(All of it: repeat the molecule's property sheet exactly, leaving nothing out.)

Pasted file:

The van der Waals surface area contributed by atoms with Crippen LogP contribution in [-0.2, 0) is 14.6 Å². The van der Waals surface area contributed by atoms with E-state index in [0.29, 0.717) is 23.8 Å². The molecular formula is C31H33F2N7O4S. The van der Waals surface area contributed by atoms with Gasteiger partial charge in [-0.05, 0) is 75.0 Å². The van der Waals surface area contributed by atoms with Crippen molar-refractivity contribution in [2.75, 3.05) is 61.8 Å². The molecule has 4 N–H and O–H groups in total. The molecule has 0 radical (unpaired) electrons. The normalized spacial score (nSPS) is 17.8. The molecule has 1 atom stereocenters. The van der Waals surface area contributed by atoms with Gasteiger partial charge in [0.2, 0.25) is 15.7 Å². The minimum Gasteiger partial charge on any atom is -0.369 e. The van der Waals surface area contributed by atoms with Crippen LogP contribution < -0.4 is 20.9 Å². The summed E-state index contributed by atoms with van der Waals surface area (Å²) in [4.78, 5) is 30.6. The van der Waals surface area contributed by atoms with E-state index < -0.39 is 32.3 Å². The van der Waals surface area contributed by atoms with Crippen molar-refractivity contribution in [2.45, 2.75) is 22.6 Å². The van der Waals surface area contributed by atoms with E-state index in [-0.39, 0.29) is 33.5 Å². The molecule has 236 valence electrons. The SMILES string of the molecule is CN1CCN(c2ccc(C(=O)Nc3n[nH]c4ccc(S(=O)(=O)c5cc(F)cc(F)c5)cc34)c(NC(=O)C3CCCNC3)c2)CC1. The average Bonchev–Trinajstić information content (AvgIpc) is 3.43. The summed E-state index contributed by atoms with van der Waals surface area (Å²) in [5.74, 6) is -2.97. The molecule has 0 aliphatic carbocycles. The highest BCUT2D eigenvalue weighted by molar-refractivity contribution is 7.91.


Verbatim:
The van der Waals surface area contributed by atoms with Crippen LogP contribution in [-0.2, 0) is 14.6 Å². The van der Waals surface area contributed by atoms with E-state index in [0.29, 0.717) is 23.8 Å². The molecular formula is C31H33F2N7O4S. The van der Waals surface area contributed by atoms with Gasteiger partial charge in [-0.05, 0) is 75.0 Å². The van der Waals surface area contributed by atoms with Crippen molar-refractivity contribution in [2.75, 3.05) is 61.8 Å². The molecule has 4 N–H and O–H groups in total. The molecule has 0 radical (unpaired) electrons. The normalized spacial score (nSPS) is 17.8. The molecule has 1 atom stereocenters. The van der Waals surface area contributed by atoms with Gasteiger partial charge in [0.2, 0.25) is 15.7 Å². The minimum Gasteiger partial charge on any atom is -0.369 e. The van der Waals surface area contributed by atoms with Crippen LogP contribution < -0.4 is 20.9 Å². The summed E-state index contributed by atoms with van der Waals surface area (Å²) in [4.78, 5) is 30.6. The van der Waals surface area contributed by atoms with E-state index < -0.39 is 32.3 Å². The van der Waals surface area contributed by atoms with Crippen molar-refractivity contribution in [2.45, 2.75) is 22.6 Å². The van der Waals surface area contributed by atoms with E-state index in [-0.39, 0.29) is 33.5 Å². The molecule has 236 valence electrons. The SMILES string of the molecule is CN1CCN(c2ccc(C(=O)Nc3n[nH]c4ccc(S(=O)(=O)c5cc(F)cc(F)c5)cc34)c(NC(=O)C3CCCNC3)c2)CC1. The average Bonchev–Trinajstić information content (AvgIpc) is 3.43. The summed E-state index contributed by atoms with van der Waals surface area (Å²) in [5.74, 6) is -2.97. The molecule has 0 aliphatic carbocycles. The highest BCUT2D eigenvalue weighted by molar-refractivity contribution is 7.91.